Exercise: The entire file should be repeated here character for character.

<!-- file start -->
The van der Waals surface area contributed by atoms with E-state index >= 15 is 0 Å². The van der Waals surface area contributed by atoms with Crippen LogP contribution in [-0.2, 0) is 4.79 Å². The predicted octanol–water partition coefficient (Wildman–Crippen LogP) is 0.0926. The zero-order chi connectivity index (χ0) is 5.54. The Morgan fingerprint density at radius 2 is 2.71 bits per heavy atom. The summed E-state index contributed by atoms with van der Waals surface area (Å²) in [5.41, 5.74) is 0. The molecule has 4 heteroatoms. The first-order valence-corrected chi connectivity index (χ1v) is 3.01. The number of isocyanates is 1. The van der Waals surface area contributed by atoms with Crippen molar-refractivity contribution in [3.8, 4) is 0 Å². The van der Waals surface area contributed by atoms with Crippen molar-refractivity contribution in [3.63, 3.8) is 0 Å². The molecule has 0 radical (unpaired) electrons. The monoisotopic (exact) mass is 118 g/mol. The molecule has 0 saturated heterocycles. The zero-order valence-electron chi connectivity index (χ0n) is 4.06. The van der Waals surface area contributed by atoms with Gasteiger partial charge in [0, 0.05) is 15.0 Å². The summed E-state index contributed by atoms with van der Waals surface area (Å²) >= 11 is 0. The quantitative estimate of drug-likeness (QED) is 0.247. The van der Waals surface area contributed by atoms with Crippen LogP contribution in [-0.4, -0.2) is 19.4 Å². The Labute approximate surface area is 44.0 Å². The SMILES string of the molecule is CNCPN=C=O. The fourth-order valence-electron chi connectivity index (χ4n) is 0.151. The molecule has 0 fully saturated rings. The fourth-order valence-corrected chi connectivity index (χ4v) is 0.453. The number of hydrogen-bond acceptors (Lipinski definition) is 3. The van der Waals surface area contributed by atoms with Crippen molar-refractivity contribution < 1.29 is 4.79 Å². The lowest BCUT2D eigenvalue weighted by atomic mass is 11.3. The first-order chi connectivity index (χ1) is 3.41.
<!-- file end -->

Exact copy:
The van der Waals surface area contributed by atoms with E-state index >= 15 is 0 Å². The van der Waals surface area contributed by atoms with Crippen LogP contribution in [-0.2, 0) is 4.79 Å². The predicted octanol–water partition coefficient (Wildman–Crippen LogP) is 0.0926. The zero-order chi connectivity index (χ0) is 5.54. The Morgan fingerprint density at radius 2 is 2.71 bits per heavy atom. The summed E-state index contributed by atoms with van der Waals surface area (Å²) in [5.41, 5.74) is 0. The molecule has 4 heteroatoms. The first-order valence-corrected chi connectivity index (χ1v) is 3.01. The number of isocyanates is 1. The van der Waals surface area contributed by atoms with Crippen molar-refractivity contribution in [3.8, 4) is 0 Å². The van der Waals surface area contributed by atoms with Crippen molar-refractivity contribution in [3.63, 3.8) is 0 Å². The molecule has 0 radical (unpaired) electrons. The monoisotopic (exact) mass is 118 g/mol. The molecule has 0 saturated heterocycles. The zero-order valence-electron chi connectivity index (χ0n) is 4.06. The van der Waals surface area contributed by atoms with Gasteiger partial charge in [0, 0.05) is 15.0 Å². The summed E-state index contributed by atoms with van der Waals surface area (Å²) >= 11 is 0. The quantitative estimate of drug-likeness (QED) is 0.247. The van der Waals surface area contributed by atoms with Crippen LogP contribution in [-0.4, -0.2) is 19.4 Å². The Labute approximate surface area is 44.0 Å². The SMILES string of the molecule is CNCPN=C=O. The fourth-order valence-electron chi connectivity index (χ4n) is 0.151. The molecule has 0 fully saturated rings. The fourth-order valence-corrected chi connectivity index (χ4v) is 0.453. The number of hydrogen-bond acceptors (Lipinski definition) is 3. The van der Waals surface area contributed by atoms with Crippen molar-refractivity contribution < 1.29 is 4.79 Å². The lowest BCUT2D eigenvalue weighted by atomic mass is 11.3. The first-order chi connectivity index (χ1) is 3.41.